Flying on wild guesses and wild weather

Flying on wild guesses and wild weather

After such an eventful, controversial and tragedy-filled year, I wanted my last column on the last day of 2014 to strike an upbeat note.

But as luck, fate, whatever would have it, more bad news hit us in the remaining days of 2014: many states were hit by severe floods, sending thousands fleeing into temporary shelters.

And as if that weren't bad enough, on Sunday, Indonesia AirAsia flight QZ8501 from Surabaya to Singapore went missing with 162 people on board.

All of us who heard the news must have reacted in a similar way: shock followed by disbelief. Then, when the truth could not be denied, that wretched sense of loss and sorrow.

I was in my local mall shortly after I got the news and when I ventured into a store, the sales assistant was quite jovial about the missing plane, telling her co-worker that no Malaysians were on board, as if that made it all right.

Indeed, most of the passengers and crew were Indonesian, but there was a Malaysian, a businessman from Sarawak, as well as one Briton, one Singaporean and three South Koreans. Among them were 16 children and one infant.

I don't think the sales assistant meant to be callous but it is certainly not all right. Even if our loss was one citizen and it was an Indonesian-majority owned airline, we feel the pain because the victims are our neighbours.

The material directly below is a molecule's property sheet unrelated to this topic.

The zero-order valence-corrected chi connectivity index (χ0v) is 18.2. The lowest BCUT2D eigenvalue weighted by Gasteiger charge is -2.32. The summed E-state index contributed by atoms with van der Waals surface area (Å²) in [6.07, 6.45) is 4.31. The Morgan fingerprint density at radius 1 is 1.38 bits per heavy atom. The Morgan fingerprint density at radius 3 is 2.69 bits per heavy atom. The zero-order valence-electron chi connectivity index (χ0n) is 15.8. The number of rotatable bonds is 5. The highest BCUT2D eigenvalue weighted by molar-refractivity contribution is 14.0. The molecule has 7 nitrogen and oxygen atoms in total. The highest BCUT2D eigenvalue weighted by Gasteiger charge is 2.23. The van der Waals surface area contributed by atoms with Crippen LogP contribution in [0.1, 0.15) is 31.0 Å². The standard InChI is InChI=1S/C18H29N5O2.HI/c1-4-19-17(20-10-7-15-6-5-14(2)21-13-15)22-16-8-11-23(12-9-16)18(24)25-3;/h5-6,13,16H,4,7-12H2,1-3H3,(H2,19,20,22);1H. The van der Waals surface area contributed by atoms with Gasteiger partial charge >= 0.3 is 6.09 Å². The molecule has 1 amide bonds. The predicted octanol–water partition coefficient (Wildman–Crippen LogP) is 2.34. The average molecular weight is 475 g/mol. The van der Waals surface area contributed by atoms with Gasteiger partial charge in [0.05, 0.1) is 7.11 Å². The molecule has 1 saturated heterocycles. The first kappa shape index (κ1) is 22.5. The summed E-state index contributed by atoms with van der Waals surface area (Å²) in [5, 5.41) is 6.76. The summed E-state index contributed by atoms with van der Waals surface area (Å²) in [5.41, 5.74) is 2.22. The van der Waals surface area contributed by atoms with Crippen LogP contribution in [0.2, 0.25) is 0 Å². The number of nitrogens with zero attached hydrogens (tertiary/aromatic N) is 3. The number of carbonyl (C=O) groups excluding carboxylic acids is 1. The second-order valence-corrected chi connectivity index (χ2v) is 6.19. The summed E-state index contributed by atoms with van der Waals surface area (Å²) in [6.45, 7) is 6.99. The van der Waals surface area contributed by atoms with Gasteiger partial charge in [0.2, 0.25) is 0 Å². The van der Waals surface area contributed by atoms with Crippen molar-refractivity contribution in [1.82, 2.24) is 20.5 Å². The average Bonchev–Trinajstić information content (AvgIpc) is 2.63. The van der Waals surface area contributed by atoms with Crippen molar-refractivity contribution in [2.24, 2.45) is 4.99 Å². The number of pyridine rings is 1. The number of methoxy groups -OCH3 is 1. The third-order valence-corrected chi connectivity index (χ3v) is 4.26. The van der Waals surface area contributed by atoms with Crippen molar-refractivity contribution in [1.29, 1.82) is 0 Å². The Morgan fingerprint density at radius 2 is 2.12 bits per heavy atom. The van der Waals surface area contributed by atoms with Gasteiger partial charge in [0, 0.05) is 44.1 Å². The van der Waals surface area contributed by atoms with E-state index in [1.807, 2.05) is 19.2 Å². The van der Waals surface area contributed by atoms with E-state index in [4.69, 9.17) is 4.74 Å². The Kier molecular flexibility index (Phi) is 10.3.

Also making the rounds are conspiracy theories making a big deal over the AirAsia pilots' request to deviate from their scheduled route by ascending to a higher altitude and the plane having turned "slightly" by a few degrees.

All that brought back memories of the still missing MH370 and its strange flight path, which obsessed us for months in the first quarter of 2014.

But I believe there is nothing sinister in QZ8501's disappearance. In all likelihood, it was bad weather that downed the plane.

According to press reports, the pilot asked to divert his plane because of dense storm clouds, strong winds and lightning.

Aviation experts say modern planes can literally weather stormy flying conditions and experienced pilots know how to navigate such conditions. That seemed to be what the AirAsia pilots were trying to do. They were ascending to 38,000 feet when contact was lost.

But apparently the storm clouds were rising up to 52,000 feet, which means flying at 38,000 feet did not help the pilots overcome the extremely adverse weather.

All this is still speculation at this point and how big a role bad weather played in this air disaster remains yet unknown. But it cannot be denied that bad weather is increasingly becoming unprecedented wild weather because of climate change.

The world is experiencing fierce erratic weather never seen before; or at least since we started recording weather patterns. So what aviation experts think they know about bad weather may not hold water anymore. We could now be flying in uncharted weather conditions.

It is this thought that sends frissons down my back. After all, almost everyone flies these days. I took almost 20 flights to near and far destinations this year.

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